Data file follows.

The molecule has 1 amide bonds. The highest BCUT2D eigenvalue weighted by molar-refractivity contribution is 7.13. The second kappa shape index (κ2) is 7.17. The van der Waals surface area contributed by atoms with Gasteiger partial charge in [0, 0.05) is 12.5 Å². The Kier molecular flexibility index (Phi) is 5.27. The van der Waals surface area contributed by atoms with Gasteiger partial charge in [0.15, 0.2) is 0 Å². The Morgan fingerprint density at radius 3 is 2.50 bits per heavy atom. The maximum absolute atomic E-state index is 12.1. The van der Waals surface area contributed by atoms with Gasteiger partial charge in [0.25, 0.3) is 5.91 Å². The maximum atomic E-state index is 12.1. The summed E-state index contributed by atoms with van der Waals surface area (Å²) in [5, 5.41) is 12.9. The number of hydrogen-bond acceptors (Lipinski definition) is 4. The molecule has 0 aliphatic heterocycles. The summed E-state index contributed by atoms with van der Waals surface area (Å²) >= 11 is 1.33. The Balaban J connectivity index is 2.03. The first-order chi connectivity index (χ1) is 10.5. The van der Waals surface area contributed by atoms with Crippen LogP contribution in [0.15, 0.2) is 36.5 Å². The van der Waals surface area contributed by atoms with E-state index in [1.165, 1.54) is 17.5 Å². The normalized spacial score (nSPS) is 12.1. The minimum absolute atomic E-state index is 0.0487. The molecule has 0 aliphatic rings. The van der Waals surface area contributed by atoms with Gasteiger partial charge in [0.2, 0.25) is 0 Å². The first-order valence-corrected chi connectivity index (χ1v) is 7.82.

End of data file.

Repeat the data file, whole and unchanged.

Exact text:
The molecule has 1 amide bonds. The highest BCUT2D eigenvalue weighted by molar-refractivity contribution is 7.13. The second kappa shape index (κ2) is 7.17. The van der Waals surface area contributed by atoms with Gasteiger partial charge in [0, 0.05) is 12.5 Å². The Kier molecular flexibility index (Phi) is 5.27. The van der Waals surface area contributed by atoms with Gasteiger partial charge in [0.15, 0.2) is 0 Å². The Morgan fingerprint density at radius 3 is 2.50 bits per heavy atom. The maximum absolute atomic E-state index is 12.1. The van der Waals surface area contributed by atoms with Gasteiger partial charge in [0.25, 0.3) is 5.91 Å². The maximum atomic E-state index is 12.1. The summed E-state index contributed by atoms with van der Waals surface area (Å²) in [5, 5.41) is 12.9. The number of hydrogen-bond acceptors (Lipinski definition) is 4. The molecule has 0 aliphatic heterocycles. The summed E-state index contributed by atoms with van der Waals surface area (Å²) >= 11 is 1.33. The Balaban J connectivity index is 2.03. The first-order chi connectivity index (χ1) is 10.5. The van der Waals surface area contributed by atoms with Crippen LogP contribution in [0.15, 0.2) is 36.5 Å². The van der Waals surface area contributed by atoms with E-state index in [1.165, 1.54) is 17.5 Å². The normalized spacial score (nSPS) is 12.1. The minimum absolute atomic E-state index is 0.0487. The molecule has 0 aliphatic rings. The van der Waals surface area contributed by atoms with Gasteiger partial charge in [0.2, 0.25) is 0 Å². The first-order valence-corrected chi connectivity index (χ1v) is 7.82.